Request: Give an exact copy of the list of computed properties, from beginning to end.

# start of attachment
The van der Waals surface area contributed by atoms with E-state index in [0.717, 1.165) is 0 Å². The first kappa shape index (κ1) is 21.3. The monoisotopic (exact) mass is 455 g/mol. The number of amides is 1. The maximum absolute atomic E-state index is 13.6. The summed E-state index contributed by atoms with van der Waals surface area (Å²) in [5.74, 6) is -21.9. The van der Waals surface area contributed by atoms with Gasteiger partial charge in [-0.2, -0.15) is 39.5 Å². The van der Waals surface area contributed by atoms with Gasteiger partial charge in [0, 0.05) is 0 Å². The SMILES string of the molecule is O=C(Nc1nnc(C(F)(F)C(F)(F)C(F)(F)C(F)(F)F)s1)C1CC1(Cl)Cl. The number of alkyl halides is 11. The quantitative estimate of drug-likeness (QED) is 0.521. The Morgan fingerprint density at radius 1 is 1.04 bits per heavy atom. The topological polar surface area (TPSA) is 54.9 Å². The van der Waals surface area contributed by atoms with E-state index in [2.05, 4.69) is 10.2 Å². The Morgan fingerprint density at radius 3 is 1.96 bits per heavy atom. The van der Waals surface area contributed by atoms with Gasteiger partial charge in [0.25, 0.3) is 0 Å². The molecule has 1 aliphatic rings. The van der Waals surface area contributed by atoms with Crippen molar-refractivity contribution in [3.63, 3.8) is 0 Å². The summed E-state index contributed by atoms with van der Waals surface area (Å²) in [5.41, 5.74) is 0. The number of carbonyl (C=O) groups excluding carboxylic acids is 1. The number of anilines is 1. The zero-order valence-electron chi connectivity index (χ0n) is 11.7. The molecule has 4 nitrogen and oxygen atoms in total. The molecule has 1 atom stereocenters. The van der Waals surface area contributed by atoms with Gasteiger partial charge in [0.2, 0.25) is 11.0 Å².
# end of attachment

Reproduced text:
The van der Waals surface area contributed by atoms with E-state index in [0.717, 1.165) is 0 Å². The first kappa shape index (κ1) is 21.3. The monoisotopic (exact) mass is 455 g/mol. The number of amides is 1. The maximum absolute atomic E-state index is 13.6. The summed E-state index contributed by atoms with van der Waals surface area (Å²) in [5.74, 6) is -21.9. The van der Waals surface area contributed by atoms with Gasteiger partial charge in [-0.2, -0.15) is 39.5 Å². The van der Waals surface area contributed by atoms with Gasteiger partial charge in [0, 0.05) is 0 Å². The SMILES string of the molecule is O=C(Nc1nnc(C(F)(F)C(F)(F)C(F)(F)C(F)(F)F)s1)C1CC1(Cl)Cl. The number of alkyl halides is 11. The quantitative estimate of drug-likeness (QED) is 0.521. The Morgan fingerprint density at radius 1 is 1.04 bits per heavy atom. The topological polar surface area (TPSA) is 54.9 Å². The van der Waals surface area contributed by atoms with E-state index in [2.05, 4.69) is 10.2 Å². The Morgan fingerprint density at radius 3 is 1.96 bits per heavy atom. The van der Waals surface area contributed by atoms with Gasteiger partial charge in [0.25, 0.3) is 0 Å². The molecule has 1 aliphatic rings. The van der Waals surface area contributed by atoms with Crippen molar-refractivity contribution in [3.63, 3.8) is 0 Å². The summed E-state index contributed by atoms with van der Waals surface area (Å²) in [5.41, 5.74) is 0. The number of carbonyl (C=O) groups excluding carboxylic acids is 1. The number of anilines is 1. The zero-order valence-electron chi connectivity index (χ0n) is 11.7. The molecule has 4 nitrogen and oxygen atoms in total. The molecule has 1 atom stereocenters. The van der Waals surface area contributed by atoms with Gasteiger partial charge in [0.2, 0.25) is 11.0 Å².